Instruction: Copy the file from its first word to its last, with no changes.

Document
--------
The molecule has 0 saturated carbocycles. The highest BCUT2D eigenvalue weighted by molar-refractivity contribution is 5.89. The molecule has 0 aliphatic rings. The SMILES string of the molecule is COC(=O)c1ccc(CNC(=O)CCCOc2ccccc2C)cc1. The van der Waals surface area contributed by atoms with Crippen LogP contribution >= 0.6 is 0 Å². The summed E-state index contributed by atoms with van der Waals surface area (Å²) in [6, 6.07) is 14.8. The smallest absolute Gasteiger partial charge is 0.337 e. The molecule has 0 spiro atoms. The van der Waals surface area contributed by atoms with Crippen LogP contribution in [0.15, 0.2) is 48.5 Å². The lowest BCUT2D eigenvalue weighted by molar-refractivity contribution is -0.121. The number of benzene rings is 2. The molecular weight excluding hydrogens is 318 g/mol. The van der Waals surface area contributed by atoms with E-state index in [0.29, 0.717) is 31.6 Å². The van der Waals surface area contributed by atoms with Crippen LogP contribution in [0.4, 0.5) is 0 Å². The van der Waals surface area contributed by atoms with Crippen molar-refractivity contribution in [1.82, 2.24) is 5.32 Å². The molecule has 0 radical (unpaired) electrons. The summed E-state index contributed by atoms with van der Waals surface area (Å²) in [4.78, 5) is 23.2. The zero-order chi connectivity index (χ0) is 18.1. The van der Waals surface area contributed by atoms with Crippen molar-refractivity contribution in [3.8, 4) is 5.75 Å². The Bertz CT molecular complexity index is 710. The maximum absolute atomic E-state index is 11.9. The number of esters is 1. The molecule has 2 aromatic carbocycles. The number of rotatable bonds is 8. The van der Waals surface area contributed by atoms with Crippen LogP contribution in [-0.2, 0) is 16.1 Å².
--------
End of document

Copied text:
The molecule has 0 saturated carbocycles. The highest BCUT2D eigenvalue weighted by molar-refractivity contribution is 5.89. The molecule has 0 aliphatic rings. The SMILES string of the molecule is COC(=O)c1ccc(CNC(=O)CCCOc2ccccc2C)cc1. The van der Waals surface area contributed by atoms with Crippen LogP contribution >= 0.6 is 0 Å². The summed E-state index contributed by atoms with van der Waals surface area (Å²) in [6, 6.07) is 14.8. The smallest absolute Gasteiger partial charge is 0.337 e. The molecule has 0 spiro atoms. The van der Waals surface area contributed by atoms with Crippen LogP contribution in [0.15, 0.2) is 48.5 Å². The lowest BCUT2D eigenvalue weighted by molar-refractivity contribution is -0.121. The number of benzene rings is 2. The molecular weight excluding hydrogens is 318 g/mol. The van der Waals surface area contributed by atoms with E-state index in [0.29, 0.717) is 31.6 Å². The van der Waals surface area contributed by atoms with Crippen LogP contribution in [0.4, 0.5) is 0 Å². The van der Waals surface area contributed by atoms with Crippen molar-refractivity contribution in [1.82, 2.24) is 5.32 Å². The molecule has 0 radical (unpaired) electrons. The summed E-state index contributed by atoms with van der Waals surface area (Å²) in [4.78, 5) is 23.2. The zero-order chi connectivity index (χ0) is 18.1. The van der Waals surface area contributed by atoms with Crippen molar-refractivity contribution in [3.8, 4) is 5.75 Å². The Bertz CT molecular complexity index is 710. The maximum absolute atomic E-state index is 11.9. The number of esters is 1. The molecule has 2 aromatic carbocycles. The number of rotatable bonds is 8. The van der Waals surface area contributed by atoms with Crippen LogP contribution in [-0.2, 0) is 16.1 Å².